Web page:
California Native American students from both federally and non-federally recognized tribes will have their university tuition and fees waived for the 2022-2023 academic year.
As part of the UC Native American Opportunity Plan — a larger initiative to make the university more accessible to in-state students from various backgrounds — the university will waive tuition for students from federally recognized tribes.
Meanwhile, the Federated Indians of Graton Rancheria Scholarship Fund has donated $2.5 million to fund the education of those from non-federally recognized tribes.
“California Native American students now have a clear path to the nation’s top public education system with no financial roadblocks,” said Federated Indians of Graton Rancheria, or FIGR, Tribal Chairman Greg Sarris in a press release. “In the spirit of our ancestors we are driven to take care of our environment and our people.”
As of 2019, American Indian and Alaska Native students made up about .52% of the UC’s student body and .4% of campus undergraduates.
The UC hoped to further extend the program but was unable to as a result of the anti-affirmative action ballot measure Proposition 209, according to UC Office of the President, or UCOP, spokesperson Stett Holbrook.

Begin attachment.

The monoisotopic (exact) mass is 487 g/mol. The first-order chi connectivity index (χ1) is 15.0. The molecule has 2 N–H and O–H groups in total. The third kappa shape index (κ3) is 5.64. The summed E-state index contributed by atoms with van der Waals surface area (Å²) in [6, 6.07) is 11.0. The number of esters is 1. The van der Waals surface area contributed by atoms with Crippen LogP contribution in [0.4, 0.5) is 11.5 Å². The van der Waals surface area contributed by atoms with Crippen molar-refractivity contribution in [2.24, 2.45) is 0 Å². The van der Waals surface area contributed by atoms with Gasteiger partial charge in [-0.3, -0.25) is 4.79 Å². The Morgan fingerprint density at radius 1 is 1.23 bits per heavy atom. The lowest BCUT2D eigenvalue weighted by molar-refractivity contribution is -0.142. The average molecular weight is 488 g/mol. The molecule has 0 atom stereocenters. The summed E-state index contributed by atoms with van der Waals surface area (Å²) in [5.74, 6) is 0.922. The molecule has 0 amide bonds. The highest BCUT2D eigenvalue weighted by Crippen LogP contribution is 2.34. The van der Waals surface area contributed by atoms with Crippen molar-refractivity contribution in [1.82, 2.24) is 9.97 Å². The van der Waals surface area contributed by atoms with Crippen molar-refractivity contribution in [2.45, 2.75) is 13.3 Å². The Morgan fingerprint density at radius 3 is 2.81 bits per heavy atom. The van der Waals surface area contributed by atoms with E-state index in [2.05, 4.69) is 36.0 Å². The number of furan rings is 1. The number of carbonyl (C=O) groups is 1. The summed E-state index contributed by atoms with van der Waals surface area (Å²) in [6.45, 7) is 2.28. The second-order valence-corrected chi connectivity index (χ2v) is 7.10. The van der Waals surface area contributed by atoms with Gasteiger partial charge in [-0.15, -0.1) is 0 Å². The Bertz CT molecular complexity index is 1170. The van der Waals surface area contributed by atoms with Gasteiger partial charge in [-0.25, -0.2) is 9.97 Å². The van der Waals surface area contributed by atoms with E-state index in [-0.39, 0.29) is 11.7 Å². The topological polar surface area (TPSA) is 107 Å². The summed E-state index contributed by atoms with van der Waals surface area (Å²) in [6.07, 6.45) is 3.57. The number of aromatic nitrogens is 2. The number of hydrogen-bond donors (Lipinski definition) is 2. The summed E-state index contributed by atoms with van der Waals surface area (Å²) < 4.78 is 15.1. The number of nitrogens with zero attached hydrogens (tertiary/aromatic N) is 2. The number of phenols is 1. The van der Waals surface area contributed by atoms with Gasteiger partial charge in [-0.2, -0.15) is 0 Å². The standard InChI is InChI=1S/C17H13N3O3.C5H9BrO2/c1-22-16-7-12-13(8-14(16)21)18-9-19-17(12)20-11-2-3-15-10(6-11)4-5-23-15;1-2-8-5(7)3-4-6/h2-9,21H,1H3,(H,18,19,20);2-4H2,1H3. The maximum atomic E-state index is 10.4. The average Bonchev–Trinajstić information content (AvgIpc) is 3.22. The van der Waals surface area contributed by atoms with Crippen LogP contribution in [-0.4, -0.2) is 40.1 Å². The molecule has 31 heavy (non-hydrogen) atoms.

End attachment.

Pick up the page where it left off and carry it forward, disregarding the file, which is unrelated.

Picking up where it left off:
Wednesday, the FIGR stepped in with their donation to ensure all California Native American students — regardless of thier tribe’s status — would be able to attend the UC for free.
“Inclusivity is our responsibility and we’re pleased to extend scholarships to California Native Americans from non-federally recognized tribes,” Sarris said in the release. “We’re helping to level the playing field and provide representation in higher education for all California Native American students.”
The distinction between federally and not federally recognized tribes was born out of settler colonialism and is intended to “create hierarchy and uphold western notions of Indigenous authenticity,” according to campus Native American Student Development director Phenocia Bauerle.
In a letter released April 22 to university chancellors, UC President Michael Drake said the university would release more information about other scholarships in the future.
“The University of California is committed to recognizing and acknowledging historical wrongs endured by Native Americans,” Drake said in the letter. “I am proud of the efforts the University has made to support the Native American community.”
To further the wellbeing of the campus Indigenous community, Bauerle also stressed the importance of cultivating tribal partnerships and requiring students to study California Indian history, among other efforts.
Still, she remained excited about the university’s announcement and the initiative taken by Indigenous communities to make the waivers available.
“It is something that is long overdue,” Bauerle said in an email. “Given that the UC system was established through the Morrill Act, which sold land mostly acquired through theft of Native land, there is a responsibility to be attentive to the access that Native American/Alaska Native students have to one of the most prestigious public university systems in the country.”